A Guide to Using RV Propane Tanks

The All-Important tanks on the front of your travel trailer might just be the most versatile tool in your RV. Propane lets campers cook, run heat, make hot water, and power appliances, all without needing to connect to electricity. It is frequently recommended that campers who are connected to electricity use propane sparingly.

To maintain your propane tanks, make sure to do the following:

Keep watch of the age of your propane tanks. The manufacturing date is stamped on the tank, and it needs to be replaced or recertified after 12 years. 

Turn on your fridge the night before with propane, so it’s cold enough at the start of the camping trip. Switch to electric if you’re going to a campsite with a hookup.

Check the propane flow by “bleeding” the system. Turn on your stove and let the flames burn until they’re blue. This gets the air out of the propane lines, clearing out room for you to turn on other appliances.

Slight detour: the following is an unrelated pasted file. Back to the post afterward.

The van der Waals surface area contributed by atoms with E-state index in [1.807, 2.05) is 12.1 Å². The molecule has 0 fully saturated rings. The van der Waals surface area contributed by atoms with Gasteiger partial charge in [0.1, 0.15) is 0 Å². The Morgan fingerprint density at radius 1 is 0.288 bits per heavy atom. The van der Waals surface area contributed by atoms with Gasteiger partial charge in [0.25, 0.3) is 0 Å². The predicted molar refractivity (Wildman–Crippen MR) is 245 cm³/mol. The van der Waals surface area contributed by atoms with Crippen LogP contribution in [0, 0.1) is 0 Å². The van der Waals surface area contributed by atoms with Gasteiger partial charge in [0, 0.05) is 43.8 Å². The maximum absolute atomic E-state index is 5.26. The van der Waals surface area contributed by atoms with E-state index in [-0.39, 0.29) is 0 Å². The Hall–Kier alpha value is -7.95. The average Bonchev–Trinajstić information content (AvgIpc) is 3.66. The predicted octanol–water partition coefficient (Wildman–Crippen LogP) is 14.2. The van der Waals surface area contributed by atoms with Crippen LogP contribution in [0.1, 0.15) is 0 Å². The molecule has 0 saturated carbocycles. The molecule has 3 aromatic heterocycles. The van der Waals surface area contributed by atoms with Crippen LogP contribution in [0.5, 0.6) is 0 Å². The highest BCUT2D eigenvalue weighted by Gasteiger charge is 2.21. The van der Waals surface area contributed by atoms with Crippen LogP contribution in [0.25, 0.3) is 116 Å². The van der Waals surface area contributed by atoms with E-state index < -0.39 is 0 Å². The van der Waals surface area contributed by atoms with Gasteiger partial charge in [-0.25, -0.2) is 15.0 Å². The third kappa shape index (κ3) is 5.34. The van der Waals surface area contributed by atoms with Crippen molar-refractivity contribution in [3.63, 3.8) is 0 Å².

Greystone 21 Inch RV Gas Range, 12 Volt, LP | Way Interglobal RV Appliances

If you smell gas, turn off all propane tanks and RV appliances! The strong smell of propane gas indicates a leak, and you’ll need to replace the seal and tank. Do not attempt to repair leaks yourself, as propane is stored in its tank at -44 degrees, which will give you frostbite at the touch. 

Keep a working carbon monoxide alarm and propane safety alert inside your RV.

Avoid using propane in a moving vehicle, and always keep your RV well-ventilated when cooking or using propane inside. 

The RV Cooking Bible | I Heart RVing

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